During this seclusion from other kids her age, Walker began to write poems. Hence, her career as a writer began. Despite this tragedy in her life and the feelings of inferiority, Walker received a "rehabilitation scholarship" to attend Spelman College (a college for black women). There she became involved in civil rights demonstrations where she spoke out against the silence of the institution's curriculum when it came to African-American culture and history. Her involvement in such activities led to her dismissal from the college. So she transferred to Sarah Lawrence College in New York and had the opportunity to travel to Africa as an exchange student. Upon her return, she received her bachelor of arts degree from Sarah Lawrence College, in 1965 Walker moved to Mississippi and became involved in the civil rights movement. She also began teaching and publishing short stories and essays. She married in 1967, but the couple divorced in 1976 (Winchell 23-28). Walker's first book of poetry, "Once", appeared in 1968 - it includes works written during the early 1960's while she attended Sarah Lawrence College. Some of these pieces relate the confusion, isolation , and suicidal thoughts Walker experienced. During her Senior year she was pregnant and had to deal with the stressful time that followed. "Revolutionary Petunias and Other Poems" (1973) was Walker's second volume of poems, in this she addressed such topics as love, individualism, and revolution. Her recent poems express the ideas of races, gender, environment, love, hate and suffering, the same topics she writes about in her novels (Kramer 144).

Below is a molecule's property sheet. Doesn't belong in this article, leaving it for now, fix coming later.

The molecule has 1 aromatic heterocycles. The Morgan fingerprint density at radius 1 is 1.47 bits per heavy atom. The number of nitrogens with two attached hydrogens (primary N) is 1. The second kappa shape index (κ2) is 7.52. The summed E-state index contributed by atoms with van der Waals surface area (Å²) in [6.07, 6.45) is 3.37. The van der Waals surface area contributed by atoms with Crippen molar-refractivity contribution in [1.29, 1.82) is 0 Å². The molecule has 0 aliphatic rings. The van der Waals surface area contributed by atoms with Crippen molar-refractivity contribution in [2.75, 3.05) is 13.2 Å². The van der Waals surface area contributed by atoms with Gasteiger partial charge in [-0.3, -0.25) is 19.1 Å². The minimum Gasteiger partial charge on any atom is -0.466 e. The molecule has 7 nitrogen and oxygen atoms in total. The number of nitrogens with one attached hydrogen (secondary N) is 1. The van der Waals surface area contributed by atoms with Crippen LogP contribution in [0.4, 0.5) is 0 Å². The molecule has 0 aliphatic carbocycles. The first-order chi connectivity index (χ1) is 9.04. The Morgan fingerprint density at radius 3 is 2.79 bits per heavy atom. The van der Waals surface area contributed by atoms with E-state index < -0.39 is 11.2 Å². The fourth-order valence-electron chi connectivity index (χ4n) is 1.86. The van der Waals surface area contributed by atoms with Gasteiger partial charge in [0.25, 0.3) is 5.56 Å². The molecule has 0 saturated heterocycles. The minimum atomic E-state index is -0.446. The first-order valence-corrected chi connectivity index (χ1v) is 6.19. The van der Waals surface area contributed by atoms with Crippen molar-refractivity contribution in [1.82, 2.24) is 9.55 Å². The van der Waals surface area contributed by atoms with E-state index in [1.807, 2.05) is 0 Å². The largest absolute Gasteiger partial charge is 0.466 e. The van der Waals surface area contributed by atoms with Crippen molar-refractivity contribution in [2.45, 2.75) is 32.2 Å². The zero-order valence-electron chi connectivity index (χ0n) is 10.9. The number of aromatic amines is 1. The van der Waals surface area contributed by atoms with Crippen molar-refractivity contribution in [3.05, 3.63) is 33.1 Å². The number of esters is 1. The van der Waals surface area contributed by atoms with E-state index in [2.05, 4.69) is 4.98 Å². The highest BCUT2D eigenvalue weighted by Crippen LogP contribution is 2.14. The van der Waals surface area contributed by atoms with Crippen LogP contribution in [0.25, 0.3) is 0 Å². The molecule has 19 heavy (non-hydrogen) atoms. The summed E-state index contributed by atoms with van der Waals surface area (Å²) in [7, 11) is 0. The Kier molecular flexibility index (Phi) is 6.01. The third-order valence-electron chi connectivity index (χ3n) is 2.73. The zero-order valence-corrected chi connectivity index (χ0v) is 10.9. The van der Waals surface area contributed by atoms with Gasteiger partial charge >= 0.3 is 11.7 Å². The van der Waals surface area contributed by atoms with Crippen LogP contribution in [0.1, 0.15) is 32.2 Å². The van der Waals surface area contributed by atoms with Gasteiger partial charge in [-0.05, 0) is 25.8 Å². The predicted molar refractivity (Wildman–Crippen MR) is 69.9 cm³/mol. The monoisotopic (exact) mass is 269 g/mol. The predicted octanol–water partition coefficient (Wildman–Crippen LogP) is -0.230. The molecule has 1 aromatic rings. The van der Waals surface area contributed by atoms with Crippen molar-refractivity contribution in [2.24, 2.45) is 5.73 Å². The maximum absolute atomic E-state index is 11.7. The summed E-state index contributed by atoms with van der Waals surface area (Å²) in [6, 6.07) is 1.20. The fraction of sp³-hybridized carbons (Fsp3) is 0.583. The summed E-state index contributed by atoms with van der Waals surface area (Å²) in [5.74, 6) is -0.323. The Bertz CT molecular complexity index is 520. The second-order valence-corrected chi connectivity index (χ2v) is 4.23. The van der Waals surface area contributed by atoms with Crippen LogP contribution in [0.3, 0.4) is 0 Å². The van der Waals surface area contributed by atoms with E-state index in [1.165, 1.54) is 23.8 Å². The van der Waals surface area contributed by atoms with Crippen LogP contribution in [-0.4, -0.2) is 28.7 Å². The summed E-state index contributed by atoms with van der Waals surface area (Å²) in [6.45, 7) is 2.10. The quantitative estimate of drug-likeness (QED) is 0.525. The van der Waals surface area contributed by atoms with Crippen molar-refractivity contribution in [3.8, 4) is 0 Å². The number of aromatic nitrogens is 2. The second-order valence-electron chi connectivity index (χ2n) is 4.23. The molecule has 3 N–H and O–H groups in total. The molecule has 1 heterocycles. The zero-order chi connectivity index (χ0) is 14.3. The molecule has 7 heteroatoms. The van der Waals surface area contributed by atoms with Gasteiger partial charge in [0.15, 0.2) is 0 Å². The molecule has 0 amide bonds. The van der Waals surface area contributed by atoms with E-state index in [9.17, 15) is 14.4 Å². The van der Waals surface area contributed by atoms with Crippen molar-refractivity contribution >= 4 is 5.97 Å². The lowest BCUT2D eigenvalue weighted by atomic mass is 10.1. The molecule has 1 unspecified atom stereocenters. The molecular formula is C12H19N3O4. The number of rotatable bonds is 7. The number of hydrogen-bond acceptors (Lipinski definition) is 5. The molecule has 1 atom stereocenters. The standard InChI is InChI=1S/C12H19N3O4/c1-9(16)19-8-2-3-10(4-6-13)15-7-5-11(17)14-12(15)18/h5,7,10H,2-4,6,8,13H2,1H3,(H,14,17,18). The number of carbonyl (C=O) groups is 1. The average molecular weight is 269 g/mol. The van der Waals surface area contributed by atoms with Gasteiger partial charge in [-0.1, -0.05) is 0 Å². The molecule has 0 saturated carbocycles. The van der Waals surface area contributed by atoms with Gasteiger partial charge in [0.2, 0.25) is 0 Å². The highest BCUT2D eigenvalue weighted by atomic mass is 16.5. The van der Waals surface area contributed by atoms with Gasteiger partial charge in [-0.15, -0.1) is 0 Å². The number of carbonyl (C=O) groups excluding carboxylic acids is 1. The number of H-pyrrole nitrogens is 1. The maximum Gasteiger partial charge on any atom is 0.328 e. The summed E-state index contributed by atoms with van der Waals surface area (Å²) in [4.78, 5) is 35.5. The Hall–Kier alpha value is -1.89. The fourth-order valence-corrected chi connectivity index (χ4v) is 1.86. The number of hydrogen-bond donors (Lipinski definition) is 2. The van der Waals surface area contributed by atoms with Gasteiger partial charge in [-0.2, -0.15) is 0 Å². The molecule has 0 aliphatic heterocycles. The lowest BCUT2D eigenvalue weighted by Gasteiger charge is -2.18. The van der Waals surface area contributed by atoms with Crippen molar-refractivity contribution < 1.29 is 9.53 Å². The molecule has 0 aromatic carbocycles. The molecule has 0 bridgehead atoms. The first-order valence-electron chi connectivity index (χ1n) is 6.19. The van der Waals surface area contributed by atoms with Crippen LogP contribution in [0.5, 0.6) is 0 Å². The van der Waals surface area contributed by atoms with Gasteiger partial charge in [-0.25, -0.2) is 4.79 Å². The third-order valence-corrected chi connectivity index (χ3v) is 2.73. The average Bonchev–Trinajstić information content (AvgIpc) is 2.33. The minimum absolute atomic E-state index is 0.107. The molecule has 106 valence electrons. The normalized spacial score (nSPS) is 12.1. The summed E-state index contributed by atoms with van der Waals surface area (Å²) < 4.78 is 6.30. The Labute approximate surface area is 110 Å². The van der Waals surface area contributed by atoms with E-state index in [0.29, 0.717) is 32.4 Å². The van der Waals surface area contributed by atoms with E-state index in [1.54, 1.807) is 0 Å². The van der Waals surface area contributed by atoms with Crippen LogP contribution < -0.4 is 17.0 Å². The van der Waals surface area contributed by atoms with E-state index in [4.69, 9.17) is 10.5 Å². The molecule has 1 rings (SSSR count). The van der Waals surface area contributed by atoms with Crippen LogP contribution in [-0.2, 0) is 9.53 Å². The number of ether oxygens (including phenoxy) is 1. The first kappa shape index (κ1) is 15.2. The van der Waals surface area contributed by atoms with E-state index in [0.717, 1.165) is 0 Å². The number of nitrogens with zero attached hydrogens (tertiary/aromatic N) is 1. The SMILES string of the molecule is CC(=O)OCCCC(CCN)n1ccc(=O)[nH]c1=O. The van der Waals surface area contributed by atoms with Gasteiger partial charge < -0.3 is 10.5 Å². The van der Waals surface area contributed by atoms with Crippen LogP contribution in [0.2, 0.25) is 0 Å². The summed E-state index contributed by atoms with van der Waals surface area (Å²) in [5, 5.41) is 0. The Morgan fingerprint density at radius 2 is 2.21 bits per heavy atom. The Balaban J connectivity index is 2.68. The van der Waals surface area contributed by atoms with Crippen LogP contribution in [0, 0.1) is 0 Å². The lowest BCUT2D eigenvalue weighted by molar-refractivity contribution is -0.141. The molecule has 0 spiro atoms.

Her first novel, "The Third Life of Grange Copeland" (1970), started what has become Walker's "trademark themes" of sexuality and life within Black communities: particularly the domination of powerless women by equally powerless men. In this novel, which spans the years between the Depression and the beginnings of the civil rights movement in the early 1960s, Walker showed three generations of a black sharecropping family and explored the effects of poverty and racism on their lives. Because of his sense of failure, Grange Copeland leads his wife to suicide and abandons his children to seek a better life in the North. His traits are passed on to his son, Brownsfield, who in time murders his wife. In the end of the novel, Grange returns to his family a broken yet compassionate man and attempts to make up for all the hurt he has caused in the past with the help of his granddaughter, Ruth. While some people accused Walker of reviving stereotypes about the dysfunctional black family, others praised her use of intensive, descriptive language in creating believable characters (Gates, Appiah 137).
Another widely cited work of this period by Alice Walker is "Everyday Use" (1973), which tells the story of Maggie and Dee, two sisters, who were brought up in the same environment, by the same woman, in the same home. However, Maggie is awkward and unattractive, while Dee is confident and attractive. Maggie is content with her simple life, while Dee wants to have fine things. Maggie is nervous and intimidated by Dee, who is bold and selfish. Here, the author is saying that art should be a living, breathing part of the culture it arose from, rather than a frozen timepiece to be observed from a distance. To make this